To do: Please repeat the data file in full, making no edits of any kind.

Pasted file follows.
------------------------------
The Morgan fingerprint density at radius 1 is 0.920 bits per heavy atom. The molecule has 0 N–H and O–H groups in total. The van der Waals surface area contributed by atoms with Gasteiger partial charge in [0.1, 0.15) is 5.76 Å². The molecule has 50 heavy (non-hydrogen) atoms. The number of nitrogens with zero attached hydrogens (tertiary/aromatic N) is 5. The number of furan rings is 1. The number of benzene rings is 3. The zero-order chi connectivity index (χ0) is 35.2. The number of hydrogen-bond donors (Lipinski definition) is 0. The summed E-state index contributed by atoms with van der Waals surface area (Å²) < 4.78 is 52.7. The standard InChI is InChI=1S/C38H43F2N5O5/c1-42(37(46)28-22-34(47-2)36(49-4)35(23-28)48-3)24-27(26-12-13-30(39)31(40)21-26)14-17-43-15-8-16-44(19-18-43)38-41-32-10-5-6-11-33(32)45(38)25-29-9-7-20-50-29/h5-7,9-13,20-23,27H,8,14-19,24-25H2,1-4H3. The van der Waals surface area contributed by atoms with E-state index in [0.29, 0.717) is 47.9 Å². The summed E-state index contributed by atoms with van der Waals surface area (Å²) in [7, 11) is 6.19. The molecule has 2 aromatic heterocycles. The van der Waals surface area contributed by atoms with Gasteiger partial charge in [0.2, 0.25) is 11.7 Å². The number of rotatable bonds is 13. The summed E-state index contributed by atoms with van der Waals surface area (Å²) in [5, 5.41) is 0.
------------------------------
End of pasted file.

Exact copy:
The Morgan fingerprint density at radius 1 is 0.920 bits per heavy atom. The molecule has 0 N–H and O–H groups in total. The van der Waals surface area contributed by atoms with Gasteiger partial charge in [0.1, 0.15) is 5.76 Å². The molecule has 50 heavy (non-hydrogen) atoms. The number of nitrogens with zero attached hydrogens (tertiary/aromatic N) is 5. The number of furan rings is 1. The number of benzene rings is 3. The zero-order chi connectivity index (χ0) is 35.2. The number of hydrogen-bond donors (Lipinski definition) is 0. The summed E-state index contributed by atoms with van der Waals surface area (Å²) < 4.78 is 52.7. The standard InChI is InChI=1S/C38H43F2N5O5/c1-42(37(46)28-22-34(47-2)36(49-4)35(23-28)48-3)24-27(26-12-13-30(39)31(40)21-26)14-17-43-15-8-16-44(19-18-43)38-41-32-10-5-6-11-33(32)45(38)25-29-9-7-20-50-29/h5-7,9-13,20-23,27H,8,14-19,24-25H2,1-4H3. The van der Waals surface area contributed by atoms with E-state index in [0.29, 0.717) is 47.9 Å². The summed E-state index contributed by atoms with van der Waals surface area (Å²) in [7, 11) is 6.19. The molecule has 2 aromatic heterocycles. The van der Waals surface area contributed by atoms with Gasteiger partial charge in [0.2, 0.25) is 11.7 Å². The number of rotatable bonds is 13. The summed E-state index contributed by atoms with van der Waals surface area (Å²) in [5, 5.41) is 0.